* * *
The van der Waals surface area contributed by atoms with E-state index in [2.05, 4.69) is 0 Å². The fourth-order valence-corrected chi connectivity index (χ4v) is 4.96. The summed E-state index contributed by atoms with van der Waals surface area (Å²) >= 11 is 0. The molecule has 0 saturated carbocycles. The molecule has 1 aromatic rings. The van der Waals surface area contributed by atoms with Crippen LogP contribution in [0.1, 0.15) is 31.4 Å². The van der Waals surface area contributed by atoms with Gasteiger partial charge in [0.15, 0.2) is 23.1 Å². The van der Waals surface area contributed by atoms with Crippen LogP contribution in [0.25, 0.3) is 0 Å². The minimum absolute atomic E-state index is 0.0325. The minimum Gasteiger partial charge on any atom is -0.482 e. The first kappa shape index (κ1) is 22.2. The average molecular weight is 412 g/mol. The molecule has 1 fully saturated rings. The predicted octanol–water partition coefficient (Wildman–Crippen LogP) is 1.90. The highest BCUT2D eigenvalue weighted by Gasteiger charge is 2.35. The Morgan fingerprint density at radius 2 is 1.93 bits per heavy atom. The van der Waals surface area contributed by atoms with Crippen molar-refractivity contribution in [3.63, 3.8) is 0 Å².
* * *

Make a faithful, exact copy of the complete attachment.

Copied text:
The van der Waals surface area contributed by atoms with E-state index in [2.05, 4.69) is 0 Å². The fourth-order valence-corrected chi connectivity index (χ4v) is 4.96. The summed E-state index contributed by atoms with van der Waals surface area (Å²) >= 11 is 0. The molecule has 0 saturated carbocycles. The molecule has 1 aromatic rings. The van der Waals surface area contributed by atoms with Crippen LogP contribution in [0.1, 0.15) is 31.4 Å². The van der Waals surface area contributed by atoms with Gasteiger partial charge in [0.15, 0.2) is 23.1 Å². The van der Waals surface area contributed by atoms with Crippen LogP contribution in [0.25, 0.3) is 0 Å². The minimum absolute atomic E-state index is 0.0325. The minimum Gasteiger partial charge on any atom is -0.482 e. The first kappa shape index (κ1) is 22.2. The average molecular weight is 412 g/mol. The molecule has 1 fully saturated rings. The predicted octanol–water partition coefficient (Wildman–Crippen LogP) is 1.90. The highest BCUT2D eigenvalue weighted by Gasteiger charge is 2.35. The Morgan fingerprint density at radius 2 is 1.93 bits per heavy atom. The van der Waals surface area contributed by atoms with Crippen molar-refractivity contribution in [3.63, 3.8) is 0 Å².